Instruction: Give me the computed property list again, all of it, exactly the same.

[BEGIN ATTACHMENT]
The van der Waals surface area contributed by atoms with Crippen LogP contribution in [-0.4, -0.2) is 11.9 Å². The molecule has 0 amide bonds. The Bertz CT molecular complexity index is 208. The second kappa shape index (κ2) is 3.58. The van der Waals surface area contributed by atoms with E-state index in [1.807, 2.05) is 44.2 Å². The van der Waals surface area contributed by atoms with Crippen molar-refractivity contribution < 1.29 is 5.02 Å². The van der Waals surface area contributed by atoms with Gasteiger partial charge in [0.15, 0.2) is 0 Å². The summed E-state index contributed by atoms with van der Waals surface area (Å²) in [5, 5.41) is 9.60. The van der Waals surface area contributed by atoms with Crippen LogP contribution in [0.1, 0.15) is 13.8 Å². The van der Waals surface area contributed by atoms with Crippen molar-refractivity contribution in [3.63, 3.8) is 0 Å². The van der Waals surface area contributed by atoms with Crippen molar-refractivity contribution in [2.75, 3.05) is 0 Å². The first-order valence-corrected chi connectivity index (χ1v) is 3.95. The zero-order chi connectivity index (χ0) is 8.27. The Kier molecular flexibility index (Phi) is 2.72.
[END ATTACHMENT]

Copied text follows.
The van der Waals surface area contributed by atoms with Crippen LogP contribution in [-0.4, -0.2) is 11.9 Å². The molecule has 0 amide bonds. The Bertz CT molecular complexity index is 208. The second kappa shape index (κ2) is 3.58. The van der Waals surface area contributed by atoms with E-state index in [1.807, 2.05) is 44.2 Å². The van der Waals surface area contributed by atoms with Crippen molar-refractivity contribution < 1.29 is 5.02 Å². The van der Waals surface area contributed by atoms with Gasteiger partial charge in [0.15, 0.2) is 0 Å². The summed E-state index contributed by atoms with van der Waals surface area (Å²) in [5, 5.41) is 9.60. The van der Waals surface area contributed by atoms with Crippen LogP contribution in [0.1, 0.15) is 13.8 Å². The van der Waals surface area contributed by atoms with Crippen molar-refractivity contribution in [3.63, 3.8) is 0 Å². The van der Waals surface area contributed by atoms with Crippen molar-refractivity contribution in [2.75, 3.05) is 0 Å². The first-order valence-corrected chi connectivity index (χ1v) is 3.95. The zero-order chi connectivity index (χ0) is 8.27. The Kier molecular flexibility index (Phi) is 2.72.